How can evil exist in the world if God is good?  Why is there good and evil in the creation? How could evil exist if the world was created by a good and all-powerful God? Two classical arguments have been used to answer this question. 


Theodicy of Free Will


God created a world of unspoiled harmony, beauty, and order at the beginning of time. Evil is introduced by the free acts of the spiritual beings whom God created – and so evil is the disorder that consequently infects the entire universe. The bad angels and the first human couple misused the gift of freedom bestowed upon them by God. 


The theodicy (or cosmology) of free will is usually traced back to the theology of Augustine of Hippo. However, the evolutionary theory has impacted this understanding. Nevertheless, the belief that evil has its source in man’s free deviation from God’s will (a deviation for which man alone is responsible) still influences many theologians.  


Augustine does not offer a good reason why some angels cleaved to the good and others did not if all were initially created in the same state of perfection and happiness. Karl Rahner, a modern theologian influenced by Augustine, was also forced to abandon the theodicy of free will as an adequate response of Christian faith to the understanding of evil. 


Theodicy of Development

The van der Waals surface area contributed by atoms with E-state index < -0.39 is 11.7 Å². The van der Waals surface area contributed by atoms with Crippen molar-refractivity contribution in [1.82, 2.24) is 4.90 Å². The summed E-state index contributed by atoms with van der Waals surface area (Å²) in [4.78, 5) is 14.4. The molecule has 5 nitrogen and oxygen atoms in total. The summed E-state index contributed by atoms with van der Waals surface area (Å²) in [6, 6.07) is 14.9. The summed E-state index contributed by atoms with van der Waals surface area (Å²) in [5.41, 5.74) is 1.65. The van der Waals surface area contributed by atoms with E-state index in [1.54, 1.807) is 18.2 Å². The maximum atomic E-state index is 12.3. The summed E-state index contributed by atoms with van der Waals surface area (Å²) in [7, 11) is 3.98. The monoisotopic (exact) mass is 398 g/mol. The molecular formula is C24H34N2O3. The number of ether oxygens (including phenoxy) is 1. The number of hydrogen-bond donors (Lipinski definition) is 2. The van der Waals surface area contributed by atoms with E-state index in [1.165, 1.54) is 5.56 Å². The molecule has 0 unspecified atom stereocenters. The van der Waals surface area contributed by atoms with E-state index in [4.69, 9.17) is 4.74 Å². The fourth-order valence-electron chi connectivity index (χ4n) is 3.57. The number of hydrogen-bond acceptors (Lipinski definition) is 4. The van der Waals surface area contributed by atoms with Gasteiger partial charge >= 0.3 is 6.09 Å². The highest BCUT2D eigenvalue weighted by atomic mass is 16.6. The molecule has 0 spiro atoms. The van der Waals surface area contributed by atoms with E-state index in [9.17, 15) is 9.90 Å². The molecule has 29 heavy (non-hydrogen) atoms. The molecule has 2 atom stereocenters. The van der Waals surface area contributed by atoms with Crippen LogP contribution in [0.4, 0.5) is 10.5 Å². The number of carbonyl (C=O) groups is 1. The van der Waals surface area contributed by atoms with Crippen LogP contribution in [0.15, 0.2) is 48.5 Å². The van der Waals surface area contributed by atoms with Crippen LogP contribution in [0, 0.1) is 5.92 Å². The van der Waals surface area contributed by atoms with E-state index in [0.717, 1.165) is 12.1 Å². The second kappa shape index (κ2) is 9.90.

God creates the world not all at once, but over a long period of time. His creative work will be complete only when time ends and an eternal state of intimate communion between men and God is permanently established. Evil is linked to the incomplete character of the created order as it evolves. 


The way of justifying God’s goodness and power in the light of evil is to describe the positive role it can play in leading to salvation and how its sting is diminished by the nature of that end. God ordains evil as well as the good but never independently of the good – the evil serves the good. The logic behind such a paradoxical position is developmental – man must grow into God-consciousness. In sum, sin and evil are not only permitted but ordained by God – the consciousness of sin serves the development of the consciousness of God. 


Two theologians who exemplify this thinking are Friedrich Schleiermacher and Teilhard de Chardin. 


Criticism of the Two Classical Theodicies 


Both the theodicy of free will and theodicy of development have logical difficulties and ambiguities – despite the profundity of their insights and their usefulness in understanding freedom, human initiative, and cosmic development. They seem only to move the problem back one step further or to obscure deeper issues at stake


Source: Notes are based on Michael Galligan, God and Evil (New York: Paulist Press, 1976), 17-37.


Photo credit: Intellimon Ltd.


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